Friday, November 21, 2008

American geopolitics

Given that over a fifth of 18-24 year old Americans are unable to locate the Pacific Ocean on a map, and that only a third of Americans are taught geography in school (!!!) it's easy to question the geographic literacy in Washington. After the complete cock-up of the Iraq war I had been wondering if anyone in the US was aware of the importance of place, culture and nation vs. state. A "political map" of the world in which countries are neatly delineated doesn't reflect the reality of life in a lot of countries: look at this map of Somalia for instance, where the 'government' controls less than 1/3 of the country.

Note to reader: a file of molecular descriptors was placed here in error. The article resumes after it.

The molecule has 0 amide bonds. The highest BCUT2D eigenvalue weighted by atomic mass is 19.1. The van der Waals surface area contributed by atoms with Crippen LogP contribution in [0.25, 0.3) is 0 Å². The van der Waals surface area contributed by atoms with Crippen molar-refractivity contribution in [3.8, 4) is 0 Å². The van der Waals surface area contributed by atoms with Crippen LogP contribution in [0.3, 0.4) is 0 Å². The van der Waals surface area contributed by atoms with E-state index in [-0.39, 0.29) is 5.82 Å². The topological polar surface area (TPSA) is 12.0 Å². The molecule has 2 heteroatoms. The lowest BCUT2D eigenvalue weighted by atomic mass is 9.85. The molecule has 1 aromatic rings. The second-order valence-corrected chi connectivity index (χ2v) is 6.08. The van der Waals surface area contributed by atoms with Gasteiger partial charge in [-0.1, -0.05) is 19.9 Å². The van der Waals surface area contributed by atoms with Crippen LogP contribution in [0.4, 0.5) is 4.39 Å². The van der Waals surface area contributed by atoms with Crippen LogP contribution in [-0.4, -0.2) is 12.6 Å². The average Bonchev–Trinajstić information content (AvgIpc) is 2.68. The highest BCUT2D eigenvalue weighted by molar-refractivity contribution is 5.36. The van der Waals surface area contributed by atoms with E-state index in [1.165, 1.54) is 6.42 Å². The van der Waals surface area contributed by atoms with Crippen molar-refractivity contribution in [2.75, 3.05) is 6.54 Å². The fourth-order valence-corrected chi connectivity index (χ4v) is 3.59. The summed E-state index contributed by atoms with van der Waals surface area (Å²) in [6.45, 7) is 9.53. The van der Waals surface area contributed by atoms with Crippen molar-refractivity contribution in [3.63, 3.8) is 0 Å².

All is not lost! The National Intelligence Council has published a comprehensive, detailed and nuanced document analysing geographic trends to the year 2025. I've been dipping into it this morning and am pleased to note an acknowledgement of the differences between Sunni and Shi'a populations in Iraq, the potential conflict between North and South in India (driven by religion and culture) and the emergence of an Islamic discourse in European politics. Well, I'm not happy to read about that but it's good that it hasn't escaped people's attention anyway.

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